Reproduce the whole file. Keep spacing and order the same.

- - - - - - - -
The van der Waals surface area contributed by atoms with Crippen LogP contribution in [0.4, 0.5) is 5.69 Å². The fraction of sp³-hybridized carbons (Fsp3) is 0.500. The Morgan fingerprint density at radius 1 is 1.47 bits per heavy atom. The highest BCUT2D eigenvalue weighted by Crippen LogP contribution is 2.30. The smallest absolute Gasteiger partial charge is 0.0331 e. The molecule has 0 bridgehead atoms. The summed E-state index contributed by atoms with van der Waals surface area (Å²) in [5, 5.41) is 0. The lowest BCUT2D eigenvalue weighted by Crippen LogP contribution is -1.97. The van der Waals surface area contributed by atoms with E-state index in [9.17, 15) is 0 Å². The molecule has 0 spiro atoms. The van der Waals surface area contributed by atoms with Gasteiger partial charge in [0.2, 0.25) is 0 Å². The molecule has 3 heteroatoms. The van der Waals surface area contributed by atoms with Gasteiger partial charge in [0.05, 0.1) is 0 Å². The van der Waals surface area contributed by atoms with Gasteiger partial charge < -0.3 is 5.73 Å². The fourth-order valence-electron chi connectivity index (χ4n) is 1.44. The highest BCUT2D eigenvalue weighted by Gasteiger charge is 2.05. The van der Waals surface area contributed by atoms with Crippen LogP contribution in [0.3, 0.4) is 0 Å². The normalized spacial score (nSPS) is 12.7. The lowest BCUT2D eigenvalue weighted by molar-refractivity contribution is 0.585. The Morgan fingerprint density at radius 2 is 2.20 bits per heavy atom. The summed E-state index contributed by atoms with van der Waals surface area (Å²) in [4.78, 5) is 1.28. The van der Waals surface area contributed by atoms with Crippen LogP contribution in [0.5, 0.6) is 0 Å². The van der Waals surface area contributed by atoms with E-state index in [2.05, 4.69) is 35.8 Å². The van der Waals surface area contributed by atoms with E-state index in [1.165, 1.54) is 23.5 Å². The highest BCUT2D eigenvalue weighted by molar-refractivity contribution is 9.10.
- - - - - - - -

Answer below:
The van der Waals surface area contributed by atoms with Crippen LogP contribution in [0.4, 0.5) is 5.69 Å². The fraction of sp³-hybridized carbons (Fsp3) is 0.500. The Morgan fingerprint density at radius 1 is 1.47 bits per heavy atom. The highest BCUT2D eigenvalue weighted by Crippen LogP contribution is 2.30. The smallest absolute Gasteiger partial charge is 0.0331 e. The molecule has 0 bridgehead atoms. The summed E-state index contributed by atoms with van der Waals surface area (Å²) in [5, 5.41) is 0. The lowest BCUT2D eigenvalue weighted by Crippen LogP contribution is -1.97. The van der Waals surface area contributed by atoms with E-state index in [9.17, 15) is 0 Å². The molecule has 0 spiro atoms. The van der Waals surface area contributed by atoms with Gasteiger partial charge in [0.2, 0.25) is 0 Å². The molecule has 3 heteroatoms. The van der Waals surface area contributed by atoms with Gasteiger partial charge in [0.05, 0.1) is 0 Å². The van der Waals surface area contributed by atoms with Gasteiger partial charge < -0.3 is 5.73 Å². The fourth-order valence-electron chi connectivity index (χ4n) is 1.44. The highest BCUT2D eigenvalue weighted by Gasteiger charge is 2.05. The van der Waals surface area contributed by atoms with Crippen LogP contribution in [0.3, 0.4) is 0 Å². The normalized spacial score (nSPS) is 12.7. The lowest BCUT2D eigenvalue weighted by molar-refractivity contribution is 0.585. The Morgan fingerprint density at radius 2 is 2.20 bits per heavy atom. The summed E-state index contributed by atoms with van der Waals surface area (Å²) in [4.78, 5) is 1.28. The van der Waals surface area contributed by atoms with Crippen LogP contribution in [0.5, 0.6) is 0 Å². The van der Waals surface area contributed by atoms with E-state index in [2.05, 4.69) is 35.8 Å². The van der Waals surface area contributed by atoms with E-state index in [1.165, 1.54) is 23.5 Å². The highest BCUT2D eigenvalue weighted by molar-refractivity contribution is 9.10.